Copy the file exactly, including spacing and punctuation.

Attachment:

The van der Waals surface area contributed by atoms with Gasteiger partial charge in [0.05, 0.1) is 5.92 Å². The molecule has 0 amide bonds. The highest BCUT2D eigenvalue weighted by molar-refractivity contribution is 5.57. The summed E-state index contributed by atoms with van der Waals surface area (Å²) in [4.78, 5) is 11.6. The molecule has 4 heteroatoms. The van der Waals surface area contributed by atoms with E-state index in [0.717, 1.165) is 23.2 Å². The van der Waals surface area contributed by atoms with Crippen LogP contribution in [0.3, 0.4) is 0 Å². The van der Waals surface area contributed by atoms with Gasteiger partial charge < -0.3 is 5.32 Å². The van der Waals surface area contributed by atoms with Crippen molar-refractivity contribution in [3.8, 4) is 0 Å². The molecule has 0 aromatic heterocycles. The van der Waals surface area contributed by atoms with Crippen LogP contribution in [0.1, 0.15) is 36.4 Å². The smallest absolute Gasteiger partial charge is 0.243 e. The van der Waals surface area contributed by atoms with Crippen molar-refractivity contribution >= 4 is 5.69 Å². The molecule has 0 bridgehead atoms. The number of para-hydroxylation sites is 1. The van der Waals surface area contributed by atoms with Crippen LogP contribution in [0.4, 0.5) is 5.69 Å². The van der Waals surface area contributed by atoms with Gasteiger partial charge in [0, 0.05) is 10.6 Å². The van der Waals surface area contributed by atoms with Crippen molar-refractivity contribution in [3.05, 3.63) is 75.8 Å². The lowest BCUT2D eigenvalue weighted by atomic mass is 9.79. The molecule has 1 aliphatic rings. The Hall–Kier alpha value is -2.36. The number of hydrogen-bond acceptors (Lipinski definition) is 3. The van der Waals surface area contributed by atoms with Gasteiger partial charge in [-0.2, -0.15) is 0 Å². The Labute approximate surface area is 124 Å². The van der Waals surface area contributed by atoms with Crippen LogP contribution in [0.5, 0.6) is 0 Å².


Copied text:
The van der Waals surface area contributed by atoms with Gasteiger partial charge in [0.05, 0.1) is 5.92 Å². The molecule has 0 amide bonds. The highest BCUT2D eigenvalue weighted by molar-refractivity contribution is 5.57. The summed E-state index contributed by atoms with van der Waals surface area (Å²) in [4.78, 5) is 11.6. The molecule has 4 heteroatoms. The van der Waals surface area contributed by atoms with E-state index in [0.717, 1.165) is 23.2 Å². The van der Waals surface area contributed by atoms with Crippen LogP contribution in [0.3, 0.4) is 0 Å². The van der Waals surface area contributed by atoms with Gasteiger partial charge < -0.3 is 5.32 Å². The van der Waals surface area contributed by atoms with Crippen molar-refractivity contribution in [3.8, 4) is 0 Å². The molecule has 0 aromatic heterocycles. The van der Waals surface area contributed by atoms with Crippen LogP contribution in [0.1, 0.15) is 36.4 Å². The smallest absolute Gasteiger partial charge is 0.243 e. The van der Waals surface area contributed by atoms with Crippen molar-refractivity contribution >= 4 is 5.69 Å². The molecule has 0 bridgehead atoms. The number of para-hydroxylation sites is 1. The van der Waals surface area contributed by atoms with Crippen LogP contribution in [0.4, 0.5) is 5.69 Å². The van der Waals surface area contributed by atoms with Gasteiger partial charge in [0, 0.05) is 10.6 Å². The van der Waals surface area contributed by atoms with Crippen molar-refractivity contribution in [3.05, 3.63) is 75.8 Å². The lowest BCUT2D eigenvalue weighted by atomic mass is 9.79. The molecule has 1 aliphatic rings. The Hall–Kier alpha value is -2.36. The number of hydrogen-bond acceptors (Lipinski definition) is 3. The van der Waals surface area contributed by atoms with Gasteiger partial charge in [-0.2, -0.15) is 0 Å². The Labute approximate surface area is 124 Å². The van der Waals surface area contributed by atoms with Crippen LogP contribution in [0.5, 0.6) is 0 Å².